Staub uses multiple CMMs (two with vision system capabilities) to meet the final inspection requirements for most of our parts. To keep up with the huge influx of extra parts we were seeing each morning, we developed a fixture plating system that allowed multiple parts to be placed on the beds of their CMMs at one time. A customized measurement program was written for each part. It measured a single part, created an inspection report, indexed to the next part position, and started the process again.
The first fixture plate we developed held 18 parts, each requiring 28 dimensions to be measured, two of which had a total tolerance of less than one-thousandth of an inch.
Each part took over 14 minutes to measure and consumed more than half a day to inspect all 18 pieces individually. Once the fixture plate was loaded, the inspector positioned the measurement probe over the lower-left corner of the plate, pushed a button, and walked away. Four and a half hours later, the 18 parts were completely measured, and individual inspection reports were created. It wasn’t long before this was set up at the end of the shift and running overnight.
Several evolutions and lessons learned later, the newest fixture plate (we now have several) holds 168 aerospace parts requiring 100% inspection. Initially, one part took about 3 minutes to measure manually, but that measurement time has been whittled down to just over a minute each. One full plate takes under 3 hours to run and has enabled us to measure over 800 parts weekly at night for an inspection time savings of over 14 hours per week. The measurement program has been modified so that it can tell the difference between several different part numbers by identifying certain feature sizes and locations, creating directories on the computer with a date, time, and part number naming convention, create inspection reports inside these directories, and identify failed parts and their location on the fixture plate, and place our inspection reports in a separate “FAILED” director for review in the morning.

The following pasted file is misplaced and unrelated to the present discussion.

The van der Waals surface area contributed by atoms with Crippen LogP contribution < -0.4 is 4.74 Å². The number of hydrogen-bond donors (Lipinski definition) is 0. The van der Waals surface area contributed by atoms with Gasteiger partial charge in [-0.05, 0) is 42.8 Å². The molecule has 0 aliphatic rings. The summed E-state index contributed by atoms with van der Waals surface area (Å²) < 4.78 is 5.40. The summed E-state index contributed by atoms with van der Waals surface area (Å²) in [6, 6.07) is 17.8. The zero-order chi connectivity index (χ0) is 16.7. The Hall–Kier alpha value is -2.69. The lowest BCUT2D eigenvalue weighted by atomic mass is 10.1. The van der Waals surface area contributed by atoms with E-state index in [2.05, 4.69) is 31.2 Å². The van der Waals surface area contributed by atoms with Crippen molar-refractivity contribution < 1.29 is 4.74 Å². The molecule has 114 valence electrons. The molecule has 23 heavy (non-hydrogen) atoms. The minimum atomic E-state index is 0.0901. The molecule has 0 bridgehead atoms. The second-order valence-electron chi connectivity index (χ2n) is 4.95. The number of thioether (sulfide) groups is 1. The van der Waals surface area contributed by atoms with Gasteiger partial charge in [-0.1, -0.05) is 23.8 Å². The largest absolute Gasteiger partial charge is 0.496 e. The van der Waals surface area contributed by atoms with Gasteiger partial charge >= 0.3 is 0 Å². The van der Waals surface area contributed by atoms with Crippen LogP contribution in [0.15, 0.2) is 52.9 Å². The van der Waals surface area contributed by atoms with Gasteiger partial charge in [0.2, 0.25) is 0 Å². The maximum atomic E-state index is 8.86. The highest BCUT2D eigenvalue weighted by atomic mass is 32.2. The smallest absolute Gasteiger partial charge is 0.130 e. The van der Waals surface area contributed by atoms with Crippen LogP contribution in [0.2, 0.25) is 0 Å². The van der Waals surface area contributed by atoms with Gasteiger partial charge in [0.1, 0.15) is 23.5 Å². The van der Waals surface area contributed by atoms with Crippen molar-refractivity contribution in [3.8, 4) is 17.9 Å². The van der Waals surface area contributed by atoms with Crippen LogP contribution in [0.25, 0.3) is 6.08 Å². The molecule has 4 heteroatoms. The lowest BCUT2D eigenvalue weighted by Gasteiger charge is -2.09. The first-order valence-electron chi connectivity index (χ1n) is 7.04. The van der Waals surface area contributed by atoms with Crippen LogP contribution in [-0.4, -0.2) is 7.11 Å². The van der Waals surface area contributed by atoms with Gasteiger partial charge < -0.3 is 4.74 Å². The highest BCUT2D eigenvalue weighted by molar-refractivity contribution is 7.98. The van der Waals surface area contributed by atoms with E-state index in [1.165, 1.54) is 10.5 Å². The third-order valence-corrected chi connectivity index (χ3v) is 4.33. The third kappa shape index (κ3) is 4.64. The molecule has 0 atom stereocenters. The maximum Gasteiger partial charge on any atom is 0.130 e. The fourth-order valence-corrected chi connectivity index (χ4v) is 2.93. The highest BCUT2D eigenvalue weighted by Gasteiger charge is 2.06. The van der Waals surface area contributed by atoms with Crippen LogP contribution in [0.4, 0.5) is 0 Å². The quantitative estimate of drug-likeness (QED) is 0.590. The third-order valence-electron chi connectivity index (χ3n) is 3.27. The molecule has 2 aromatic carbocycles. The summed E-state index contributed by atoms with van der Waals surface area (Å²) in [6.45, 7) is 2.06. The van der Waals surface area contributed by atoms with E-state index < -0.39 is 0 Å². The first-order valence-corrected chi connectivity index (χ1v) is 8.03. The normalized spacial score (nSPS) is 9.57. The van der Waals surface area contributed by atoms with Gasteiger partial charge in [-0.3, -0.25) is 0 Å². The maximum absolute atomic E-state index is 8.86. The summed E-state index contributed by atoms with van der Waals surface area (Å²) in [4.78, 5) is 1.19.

At Staub, we also recently set up In-Process Inspection Stations that use handheld Bluetooth measurement devices. These Bluetooth devices automatically fill inspection forms developed for input into a database within our ERP system. These handheld measurements are automatically combined with measurements taken on the CMMs. SPC data on critical features and key characteristics are collected and recorded, and control charts for data analysis are only a button click away.
“We used to take manual measurements and write them down on a blank form,” said Mike Rozycki, Staub’s Turning Department Supervisor. “There was also a lot of running back and forth between the Optical Comparator, the Vision systems, and our workbenches to get everything done. Now it’s all in one place and practically automated. The biggest benefit is verifying that parts have been inspected before moving to the next cell. We are still in the process of developing different tools for reporting, but overall, it’s a huge timesaver.”